Water run-off warning

A WARNING about swimming or collecting shellfish in Gisborne waters is in place in the wake of heavy rain on Tuesday night.

Gisborne District Council has issued the warning for the next five days because of indirect sewage run-off into the rivers.

After the heavy rain and the associated run-off, water in Gisborne city rivers is now a dirty brown.

“The rain caused a few problems with the council’s sewer system and a small number of manholes in the city overflowed,” said council regulatory services manager Sarwan Kumar.

“Most of the water coming out of these manholes is stormwater.

“There is a risk that some water that discharged might have been contaminated with sewage,” he said.

One manhole on the corner of Fitzherbert Street and Ormond Road, and another on the corner of Wainui Road and Hirini Street, were still overflowing yesterday afternoon.

“Sewer flows are reducing.

“Streets have been disinfected at the other eight sites where manholes overflowed, “ Mr Kumar said.

Some overflows on private properties occurred but these have all been cleaned up.

“There have been no direct discharges from the sewage system into the city rivers,” he said.

The weather forecast was moderate for today and the council was not expecting any further issues with the sewer network.

A number of areas throughout the East Cape experienced over 200 millimetres of rain during the recent heavy rain event.

The East Coast highway was down to one-lane near Tikitiki yesterday after a large dropout in the heavy rain overnight Tuesday.

SH35 remains closed to heavy traffic at that point and the NZTA will reassess the situation later today.

Gisborne District Council emergency manager Richard Steele said about 50 metres of one lane had been washed away by the Waiapu River at Turitaka, just south of Tikitiki.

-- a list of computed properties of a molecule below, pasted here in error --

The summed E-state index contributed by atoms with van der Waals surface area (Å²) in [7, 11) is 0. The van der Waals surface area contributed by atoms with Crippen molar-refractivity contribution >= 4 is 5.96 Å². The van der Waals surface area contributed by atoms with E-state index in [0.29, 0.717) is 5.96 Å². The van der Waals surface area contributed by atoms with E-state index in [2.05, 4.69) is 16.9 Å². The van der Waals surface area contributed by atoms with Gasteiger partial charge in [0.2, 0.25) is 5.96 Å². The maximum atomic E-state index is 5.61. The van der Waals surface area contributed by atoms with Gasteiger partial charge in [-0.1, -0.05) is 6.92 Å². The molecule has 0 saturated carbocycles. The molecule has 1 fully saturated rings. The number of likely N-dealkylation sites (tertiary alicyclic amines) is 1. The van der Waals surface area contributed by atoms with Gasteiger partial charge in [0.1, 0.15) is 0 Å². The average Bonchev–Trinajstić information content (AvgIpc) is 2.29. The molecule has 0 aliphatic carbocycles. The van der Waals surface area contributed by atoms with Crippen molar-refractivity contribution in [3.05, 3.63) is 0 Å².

Contractors are working to restore heavy vehicle access.

Mr Steele said a roadside drain would be filled in temporarily to restore heavy vehicle access.

“It’s going to take a significant amount of work to fix the dropout.”

Contractors also had to clear a slip that came down over part of SH2 at Morere yesterday as a result of the downpours.

The Mata Road has been closed by a big dropout about six kilometres inland from Tokomaru Bay.

Mr Steele said repairs would take some time and the road could be closed for several days.


The council’s 10-year plan includes $25.7 million of work on wastewater and stormwater pipes, the state of which necessitates periodic diluted wastewater overflows into the city’s rivers during heavy rain events. This would cut discharges to once every two years on average.

Council staff have recommended boosting this to $31.3m of work on the same 10-year time frame, for a system requiring an overflow once every five years on average.

Another option is $34.7m of work over a shortened time frame of seven years, but with the same standard of a one-in-two-year discharge as in the current plan.

Do you agree with the council recommendation to spend $31.3m over 10 years on the city’s wastewater system, after which it would require overflows into city rivers once every five years on average?

For more detail please read: Clean-river measures could cost $31 million



Yes, $31.3m 10-year option.
No, status quo — $25.7m 10-year option.
No, $34.7m seven-year option.
No, whatever it takes to have no discharges into the rivers.
Don’t know
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